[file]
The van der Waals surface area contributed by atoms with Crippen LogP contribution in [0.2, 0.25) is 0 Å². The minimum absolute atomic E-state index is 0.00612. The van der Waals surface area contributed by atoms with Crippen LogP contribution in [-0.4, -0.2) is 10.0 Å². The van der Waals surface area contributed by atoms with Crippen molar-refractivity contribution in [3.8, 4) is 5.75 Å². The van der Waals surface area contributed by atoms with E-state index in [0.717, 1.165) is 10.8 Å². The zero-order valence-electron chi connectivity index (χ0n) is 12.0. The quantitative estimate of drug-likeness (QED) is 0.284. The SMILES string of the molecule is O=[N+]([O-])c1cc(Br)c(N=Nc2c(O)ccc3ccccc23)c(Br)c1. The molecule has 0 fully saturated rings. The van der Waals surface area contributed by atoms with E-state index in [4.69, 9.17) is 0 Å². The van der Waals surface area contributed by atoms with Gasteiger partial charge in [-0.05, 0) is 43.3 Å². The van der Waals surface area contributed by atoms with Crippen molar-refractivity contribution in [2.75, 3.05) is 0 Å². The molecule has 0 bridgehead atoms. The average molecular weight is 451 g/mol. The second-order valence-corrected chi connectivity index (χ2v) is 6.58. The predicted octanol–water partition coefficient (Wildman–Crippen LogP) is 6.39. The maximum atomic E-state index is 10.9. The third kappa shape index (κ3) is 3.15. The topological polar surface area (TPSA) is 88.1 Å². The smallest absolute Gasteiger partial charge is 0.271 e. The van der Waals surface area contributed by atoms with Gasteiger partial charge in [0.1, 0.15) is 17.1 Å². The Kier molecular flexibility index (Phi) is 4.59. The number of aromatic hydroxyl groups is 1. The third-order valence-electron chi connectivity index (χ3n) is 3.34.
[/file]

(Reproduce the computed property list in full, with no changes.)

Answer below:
The van der Waals surface area contributed by atoms with Crippen LogP contribution in [0.2, 0.25) is 0 Å². The minimum absolute atomic E-state index is 0.00612. The van der Waals surface area contributed by atoms with Crippen LogP contribution in [-0.4, -0.2) is 10.0 Å². The van der Waals surface area contributed by atoms with Crippen molar-refractivity contribution in [3.8, 4) is 5.75 Å². The van der Waals surface area contributed by atoms with E-state index in [0.717, 1.165) is 10.8 Å². The zero-order valence-electron chi connectivity index (χ0n) is 12.0. The quantitative estimate of drug-likeness (QED) is 0.284. The SMILES string of the molecule is O=[N+]([O-])c1cc(Br)c(N=Nc2c(O)ccc3ccccc23)c(Br)c1. The molecule has 0 fully saturated rings. The van der Waals surface area contributed by atoms with E-state index in [4.69, 9.17) is 0 Å². The van der Waals surface area contributed by atoms with Gasteiger partial charge in [-0.05, 0) is 43.3 Å². The van der Waals surface area contributed by atoms with Crippen molar-refractivity contribution in [2.75, 3.05) is 0 Å². The molecule has 0 bridgehead atoms. The average molecular weight is 451 g/mol. The second-order valence-corrected chi connectivity index (χ2v) is 6.58. The predicted octanol–water partition coefficient (Wildman–Crippen LogP) is 6.39. The maximum atomic E-state index is 10.9. The third kappa shape index (κ3) is 3.15. The topological polar surface area (TPSA) is 88.1 Å². The smallest absolute Gasteiger partial charge is 0.271 e. The van der Waals surface area contributed by atoms with Gasteiger partial charge in [0.1, 0.15) is 17.1 Å². The Kier molecular flexibility index (Phi) is 4.59. The number of aromatic hydroxyl groups is 1. The third-order valence-electron chi connectivity index (χ3n) is 3.34.